Businesses started and owned by entrepreneurs of color tend to be smaller and in less profitable industries, because of the effects of systemic inequality and racism. They have to start small and slowly work their way up. That means that when they do apply for financing, they tend to be looking for smaller amounts of capital—the vast majority apply for less than $100,000, and many seek less than $25,000.

Small business loans of less than $50,000 in the US are termed “microloans.” There are only a few institutions that will make microloans to small businesses at affordable rates and target entrepreneurs of color and women: CDFI microlenders. To do so, CDFI microlenders like the ones that make up the Microfinance Impact Collaborative (hosted by Aspen’s Business Ownership Initiative) have to raise capital to lend, but also to subsidize their operating costs. The number of entrepreneurs of color they can serve depends on how much they can raise in grant funding.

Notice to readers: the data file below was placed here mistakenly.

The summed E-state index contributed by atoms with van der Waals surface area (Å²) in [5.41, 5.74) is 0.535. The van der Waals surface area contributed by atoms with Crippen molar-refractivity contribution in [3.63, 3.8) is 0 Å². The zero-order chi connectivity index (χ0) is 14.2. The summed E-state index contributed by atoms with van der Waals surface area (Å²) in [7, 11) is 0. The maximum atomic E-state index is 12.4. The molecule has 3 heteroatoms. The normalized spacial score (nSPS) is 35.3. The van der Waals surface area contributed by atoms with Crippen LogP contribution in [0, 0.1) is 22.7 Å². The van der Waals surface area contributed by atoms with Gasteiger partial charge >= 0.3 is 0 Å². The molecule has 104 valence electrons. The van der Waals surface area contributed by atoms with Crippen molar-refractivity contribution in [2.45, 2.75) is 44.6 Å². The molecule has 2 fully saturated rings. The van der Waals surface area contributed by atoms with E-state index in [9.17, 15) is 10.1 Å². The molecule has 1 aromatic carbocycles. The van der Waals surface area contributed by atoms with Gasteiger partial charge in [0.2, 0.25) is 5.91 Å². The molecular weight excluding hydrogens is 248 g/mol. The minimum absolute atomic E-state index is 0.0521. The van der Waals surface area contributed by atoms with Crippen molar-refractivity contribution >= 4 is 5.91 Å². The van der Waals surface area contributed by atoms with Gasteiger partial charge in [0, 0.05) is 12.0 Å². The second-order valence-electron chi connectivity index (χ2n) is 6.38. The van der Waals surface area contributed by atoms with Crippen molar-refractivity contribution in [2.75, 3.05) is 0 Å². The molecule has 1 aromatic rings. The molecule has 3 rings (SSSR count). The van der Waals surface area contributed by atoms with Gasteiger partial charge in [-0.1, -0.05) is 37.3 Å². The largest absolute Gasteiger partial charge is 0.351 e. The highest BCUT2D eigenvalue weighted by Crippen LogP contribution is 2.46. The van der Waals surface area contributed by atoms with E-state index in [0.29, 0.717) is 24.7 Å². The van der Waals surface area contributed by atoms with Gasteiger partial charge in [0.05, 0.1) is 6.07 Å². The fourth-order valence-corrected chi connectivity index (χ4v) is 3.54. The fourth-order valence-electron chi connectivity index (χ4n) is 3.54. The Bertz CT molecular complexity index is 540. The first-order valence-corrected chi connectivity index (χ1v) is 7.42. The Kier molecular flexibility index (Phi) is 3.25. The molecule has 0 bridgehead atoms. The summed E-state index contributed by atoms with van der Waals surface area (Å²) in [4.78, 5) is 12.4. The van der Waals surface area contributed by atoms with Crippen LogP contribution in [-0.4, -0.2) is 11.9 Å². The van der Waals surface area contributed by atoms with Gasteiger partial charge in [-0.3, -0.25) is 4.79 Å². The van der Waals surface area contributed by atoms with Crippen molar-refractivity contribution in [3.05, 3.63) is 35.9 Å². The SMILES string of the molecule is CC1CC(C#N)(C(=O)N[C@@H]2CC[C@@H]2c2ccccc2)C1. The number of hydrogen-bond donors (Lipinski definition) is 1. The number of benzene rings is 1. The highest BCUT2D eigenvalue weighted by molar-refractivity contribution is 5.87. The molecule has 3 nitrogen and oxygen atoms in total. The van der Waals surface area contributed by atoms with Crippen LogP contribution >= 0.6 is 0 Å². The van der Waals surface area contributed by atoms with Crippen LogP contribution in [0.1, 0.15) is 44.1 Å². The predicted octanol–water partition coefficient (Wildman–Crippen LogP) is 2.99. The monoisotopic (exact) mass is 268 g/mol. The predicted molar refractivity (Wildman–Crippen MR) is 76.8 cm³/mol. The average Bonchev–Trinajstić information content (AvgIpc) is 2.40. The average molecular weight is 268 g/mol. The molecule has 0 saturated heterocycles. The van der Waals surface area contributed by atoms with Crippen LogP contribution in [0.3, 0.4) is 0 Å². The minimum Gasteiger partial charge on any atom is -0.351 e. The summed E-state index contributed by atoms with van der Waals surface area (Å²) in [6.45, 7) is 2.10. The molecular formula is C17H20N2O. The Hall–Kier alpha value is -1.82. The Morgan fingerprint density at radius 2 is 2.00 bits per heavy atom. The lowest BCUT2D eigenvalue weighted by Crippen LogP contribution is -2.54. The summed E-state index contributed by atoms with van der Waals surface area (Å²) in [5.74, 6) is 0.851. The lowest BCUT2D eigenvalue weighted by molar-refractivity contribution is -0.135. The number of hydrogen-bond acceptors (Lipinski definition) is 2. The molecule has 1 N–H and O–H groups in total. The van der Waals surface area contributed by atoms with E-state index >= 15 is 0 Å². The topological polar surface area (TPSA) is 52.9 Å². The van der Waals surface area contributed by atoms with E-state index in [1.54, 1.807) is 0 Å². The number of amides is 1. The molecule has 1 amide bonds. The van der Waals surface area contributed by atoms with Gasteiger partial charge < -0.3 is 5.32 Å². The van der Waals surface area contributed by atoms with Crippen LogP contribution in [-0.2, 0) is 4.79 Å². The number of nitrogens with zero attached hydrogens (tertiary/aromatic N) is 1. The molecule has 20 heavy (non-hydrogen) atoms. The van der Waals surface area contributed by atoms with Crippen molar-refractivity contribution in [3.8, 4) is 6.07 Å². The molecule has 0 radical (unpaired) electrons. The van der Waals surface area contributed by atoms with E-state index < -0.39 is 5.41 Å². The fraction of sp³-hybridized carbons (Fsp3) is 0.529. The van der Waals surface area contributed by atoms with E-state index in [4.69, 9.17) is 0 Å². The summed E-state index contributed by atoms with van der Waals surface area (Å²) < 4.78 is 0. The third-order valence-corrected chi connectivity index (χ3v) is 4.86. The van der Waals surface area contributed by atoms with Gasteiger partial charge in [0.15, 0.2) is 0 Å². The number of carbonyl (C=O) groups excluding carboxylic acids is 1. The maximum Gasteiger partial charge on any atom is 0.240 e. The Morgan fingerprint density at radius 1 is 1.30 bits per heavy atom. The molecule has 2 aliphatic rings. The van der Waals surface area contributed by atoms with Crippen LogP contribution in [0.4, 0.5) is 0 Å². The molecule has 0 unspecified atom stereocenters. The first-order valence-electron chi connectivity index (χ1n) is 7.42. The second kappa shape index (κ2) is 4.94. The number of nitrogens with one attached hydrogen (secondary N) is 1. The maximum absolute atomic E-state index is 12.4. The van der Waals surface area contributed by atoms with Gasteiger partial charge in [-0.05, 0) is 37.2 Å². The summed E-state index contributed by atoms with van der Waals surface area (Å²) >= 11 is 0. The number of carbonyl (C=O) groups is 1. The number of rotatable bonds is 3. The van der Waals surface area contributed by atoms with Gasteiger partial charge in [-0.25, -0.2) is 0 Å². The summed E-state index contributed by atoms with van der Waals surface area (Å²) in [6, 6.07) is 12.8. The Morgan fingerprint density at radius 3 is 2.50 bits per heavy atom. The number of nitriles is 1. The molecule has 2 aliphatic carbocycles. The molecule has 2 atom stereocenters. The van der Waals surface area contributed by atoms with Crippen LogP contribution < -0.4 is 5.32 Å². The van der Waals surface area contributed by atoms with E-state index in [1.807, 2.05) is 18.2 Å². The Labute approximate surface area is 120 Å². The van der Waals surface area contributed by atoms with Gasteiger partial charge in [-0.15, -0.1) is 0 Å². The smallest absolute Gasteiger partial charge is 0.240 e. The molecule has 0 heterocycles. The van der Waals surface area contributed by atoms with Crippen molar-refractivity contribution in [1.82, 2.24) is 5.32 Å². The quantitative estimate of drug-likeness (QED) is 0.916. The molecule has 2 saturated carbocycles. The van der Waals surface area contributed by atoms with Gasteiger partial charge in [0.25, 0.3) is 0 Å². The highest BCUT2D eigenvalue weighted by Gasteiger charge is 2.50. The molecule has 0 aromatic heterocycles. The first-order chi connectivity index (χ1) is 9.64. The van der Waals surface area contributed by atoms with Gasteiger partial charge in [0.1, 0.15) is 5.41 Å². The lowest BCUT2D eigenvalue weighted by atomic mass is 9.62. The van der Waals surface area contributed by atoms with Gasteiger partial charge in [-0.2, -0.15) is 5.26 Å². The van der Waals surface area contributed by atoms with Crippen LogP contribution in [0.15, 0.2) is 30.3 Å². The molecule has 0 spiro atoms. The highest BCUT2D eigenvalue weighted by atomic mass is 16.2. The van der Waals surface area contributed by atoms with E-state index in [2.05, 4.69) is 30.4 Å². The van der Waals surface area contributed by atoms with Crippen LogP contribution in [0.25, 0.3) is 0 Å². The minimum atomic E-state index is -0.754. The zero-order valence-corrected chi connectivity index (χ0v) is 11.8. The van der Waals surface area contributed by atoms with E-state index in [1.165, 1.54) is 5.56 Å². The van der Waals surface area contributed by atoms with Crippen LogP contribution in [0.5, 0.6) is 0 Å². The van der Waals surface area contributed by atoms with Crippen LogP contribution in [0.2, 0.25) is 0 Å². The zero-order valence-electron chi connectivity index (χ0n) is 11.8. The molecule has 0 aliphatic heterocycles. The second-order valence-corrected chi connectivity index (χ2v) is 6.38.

That’s a challenge even in good economic times. In the pandemic, when the businesses they serve are struggling most, the CDFI microlenders have done the right thing: worked with their borrowers to keep them in business, deferred loan payments, and offered even more support. But without loan repayments, the lenders are even more dependent on grants and other philanthropic support.

Introducing the Entrepreneur-Backed Assets Fund. The EBA Fund, with support from the Citi Foundation, the Bill & Melinda Gates Foundation, the Robert Wood Johnson Foundation, Microsoft, and Woodforest National Bank, will allow Community Development Finance Institutions that are already active lenders to entrepreneurs of color to provide more capital and support to those communities, right when the need is greatest.

Read the full article about a new fund tackling the racial wealth gap by Joyce Klein and Tim Ogden at the Aspen Institute.